• The Night the Mountain Fell

    By James Lewis on August 16, 2019

    “The night the mountain fell” is how one of the strongest earthquakes to rock the United States was remembered by some survivors. It wasn’t in California, though. It hit Montana. An earthquake with a magnitude of 7.2 centered on the Gallatin National Forest—about 40 miles northwest of Old Faithful Geyser in Yellowstone National Park—struck at…

  • When Woodsmen Bested Spacemen

    By James Lewis on July 19, 2019

    Capitalizing on the excitement surrounding the Apollo space program and the first Moon landing on July 20, 1969, the Weyerhaeuser Company published an article in its company magazine that December. “Spacemen become Woodsmen” recounted the visit by four Apollo astronauts to its Millicoma Tree Farm property the previous year for an elk hunting trip. You…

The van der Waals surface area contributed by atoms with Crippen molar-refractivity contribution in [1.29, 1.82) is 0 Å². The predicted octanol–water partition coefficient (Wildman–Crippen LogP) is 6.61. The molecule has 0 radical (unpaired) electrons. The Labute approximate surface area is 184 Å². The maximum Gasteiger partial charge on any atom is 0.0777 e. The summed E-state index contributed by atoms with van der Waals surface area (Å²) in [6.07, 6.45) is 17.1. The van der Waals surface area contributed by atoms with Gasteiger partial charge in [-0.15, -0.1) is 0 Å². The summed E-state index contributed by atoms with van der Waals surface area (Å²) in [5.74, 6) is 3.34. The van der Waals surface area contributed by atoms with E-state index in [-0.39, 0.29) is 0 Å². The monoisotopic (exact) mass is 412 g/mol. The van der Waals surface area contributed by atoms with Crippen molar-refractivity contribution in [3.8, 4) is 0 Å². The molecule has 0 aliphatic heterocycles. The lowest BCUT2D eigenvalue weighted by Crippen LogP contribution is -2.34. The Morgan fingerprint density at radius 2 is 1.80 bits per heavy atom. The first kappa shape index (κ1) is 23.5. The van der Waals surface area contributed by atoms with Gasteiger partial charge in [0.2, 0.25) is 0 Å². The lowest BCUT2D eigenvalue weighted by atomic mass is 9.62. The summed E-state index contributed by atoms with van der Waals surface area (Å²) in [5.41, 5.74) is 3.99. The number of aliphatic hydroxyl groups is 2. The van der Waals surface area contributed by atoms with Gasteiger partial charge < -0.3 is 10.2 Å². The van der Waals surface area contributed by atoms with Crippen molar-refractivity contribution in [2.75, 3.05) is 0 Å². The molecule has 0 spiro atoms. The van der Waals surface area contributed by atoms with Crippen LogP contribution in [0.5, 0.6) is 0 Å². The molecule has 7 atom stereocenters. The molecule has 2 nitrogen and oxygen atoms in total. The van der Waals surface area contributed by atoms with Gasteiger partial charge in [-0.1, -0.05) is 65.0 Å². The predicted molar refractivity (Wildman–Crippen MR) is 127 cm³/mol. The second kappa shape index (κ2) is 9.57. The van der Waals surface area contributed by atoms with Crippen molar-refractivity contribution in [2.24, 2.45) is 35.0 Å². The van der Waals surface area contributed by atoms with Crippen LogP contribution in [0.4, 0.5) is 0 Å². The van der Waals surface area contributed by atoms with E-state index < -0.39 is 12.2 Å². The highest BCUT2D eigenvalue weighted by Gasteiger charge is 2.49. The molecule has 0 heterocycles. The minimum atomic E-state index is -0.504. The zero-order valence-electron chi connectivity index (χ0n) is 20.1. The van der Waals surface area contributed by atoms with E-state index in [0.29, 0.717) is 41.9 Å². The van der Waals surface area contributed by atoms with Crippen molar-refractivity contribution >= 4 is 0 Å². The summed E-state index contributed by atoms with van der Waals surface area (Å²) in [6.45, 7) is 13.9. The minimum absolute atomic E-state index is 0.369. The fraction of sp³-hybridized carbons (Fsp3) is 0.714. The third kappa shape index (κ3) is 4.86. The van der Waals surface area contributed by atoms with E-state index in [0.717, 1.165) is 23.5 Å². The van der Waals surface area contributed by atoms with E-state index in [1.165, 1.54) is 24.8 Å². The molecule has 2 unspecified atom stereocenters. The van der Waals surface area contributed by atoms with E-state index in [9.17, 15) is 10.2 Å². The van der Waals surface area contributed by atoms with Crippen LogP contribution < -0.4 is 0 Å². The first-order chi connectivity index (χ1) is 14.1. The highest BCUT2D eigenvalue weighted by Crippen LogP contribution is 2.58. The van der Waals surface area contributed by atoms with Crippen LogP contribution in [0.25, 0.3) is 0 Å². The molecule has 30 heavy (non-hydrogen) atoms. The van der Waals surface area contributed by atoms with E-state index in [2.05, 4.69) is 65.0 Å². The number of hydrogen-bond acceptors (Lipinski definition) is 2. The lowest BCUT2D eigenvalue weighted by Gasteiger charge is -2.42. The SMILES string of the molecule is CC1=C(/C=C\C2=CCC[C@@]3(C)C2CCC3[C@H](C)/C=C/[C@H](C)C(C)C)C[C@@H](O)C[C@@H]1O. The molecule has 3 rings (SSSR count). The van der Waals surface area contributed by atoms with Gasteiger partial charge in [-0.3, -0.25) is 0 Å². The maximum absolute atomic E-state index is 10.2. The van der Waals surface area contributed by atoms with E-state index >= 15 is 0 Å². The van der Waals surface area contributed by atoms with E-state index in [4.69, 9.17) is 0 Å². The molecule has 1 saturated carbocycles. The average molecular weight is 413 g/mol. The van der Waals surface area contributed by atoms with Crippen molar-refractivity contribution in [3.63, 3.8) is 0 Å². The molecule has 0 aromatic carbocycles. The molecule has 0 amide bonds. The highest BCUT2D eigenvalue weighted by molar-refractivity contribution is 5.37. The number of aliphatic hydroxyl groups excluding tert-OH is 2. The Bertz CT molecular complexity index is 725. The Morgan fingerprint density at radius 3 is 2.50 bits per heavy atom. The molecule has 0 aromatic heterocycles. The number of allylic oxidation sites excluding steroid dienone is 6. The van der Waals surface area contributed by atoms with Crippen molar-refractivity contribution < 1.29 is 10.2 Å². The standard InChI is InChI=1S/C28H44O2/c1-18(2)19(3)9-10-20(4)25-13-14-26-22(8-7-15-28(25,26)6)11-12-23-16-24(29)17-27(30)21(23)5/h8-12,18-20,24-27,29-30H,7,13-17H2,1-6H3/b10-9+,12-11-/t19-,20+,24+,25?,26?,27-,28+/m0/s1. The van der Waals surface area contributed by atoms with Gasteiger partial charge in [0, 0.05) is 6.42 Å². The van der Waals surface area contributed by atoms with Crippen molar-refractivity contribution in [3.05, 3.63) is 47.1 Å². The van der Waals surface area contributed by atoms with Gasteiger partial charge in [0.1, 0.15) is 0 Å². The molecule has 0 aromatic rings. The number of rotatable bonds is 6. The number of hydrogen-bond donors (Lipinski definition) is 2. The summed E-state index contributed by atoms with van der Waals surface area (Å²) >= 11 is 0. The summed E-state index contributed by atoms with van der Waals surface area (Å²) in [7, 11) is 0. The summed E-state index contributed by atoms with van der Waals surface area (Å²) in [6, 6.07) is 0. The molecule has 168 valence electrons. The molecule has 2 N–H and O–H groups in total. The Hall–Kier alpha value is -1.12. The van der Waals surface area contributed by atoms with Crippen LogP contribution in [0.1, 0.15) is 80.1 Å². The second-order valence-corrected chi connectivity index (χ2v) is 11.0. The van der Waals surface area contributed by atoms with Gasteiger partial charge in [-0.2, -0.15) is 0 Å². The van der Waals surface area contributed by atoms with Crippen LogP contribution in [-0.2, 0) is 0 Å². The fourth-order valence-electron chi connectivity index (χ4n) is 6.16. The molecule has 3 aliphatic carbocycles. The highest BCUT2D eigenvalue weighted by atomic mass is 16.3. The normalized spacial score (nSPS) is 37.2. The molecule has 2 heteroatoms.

• The Early Career of John S. Holmes, North Carolina’s First State Forester

    By Eben Lehman on May 31, 2019

    John Simcox Holmes—born on this day in 1868—was a pioneer of forestry work in the state of North Carolina. The state’s first professional forester, he was hired in 1909 to survey and protect North Carolina’s forests, though he had little funding or staff with which to do the job. In 1915 he was named as…

  • Forest History on the Move: Everett’s Wandering Weyerhaeuser Office

    By Eben Lehman on May 10, 2019

    Twenty-five miles north of Seattle, at the mouth of the Snohomish River, lies the city of Everett, Washington. Officially incorporated on May 4, 1893, the city has seen more than 126 years of growth and development, much of it bolstered by the area’s vast timber resources. In fact, it is impossible to separate Everett’s history…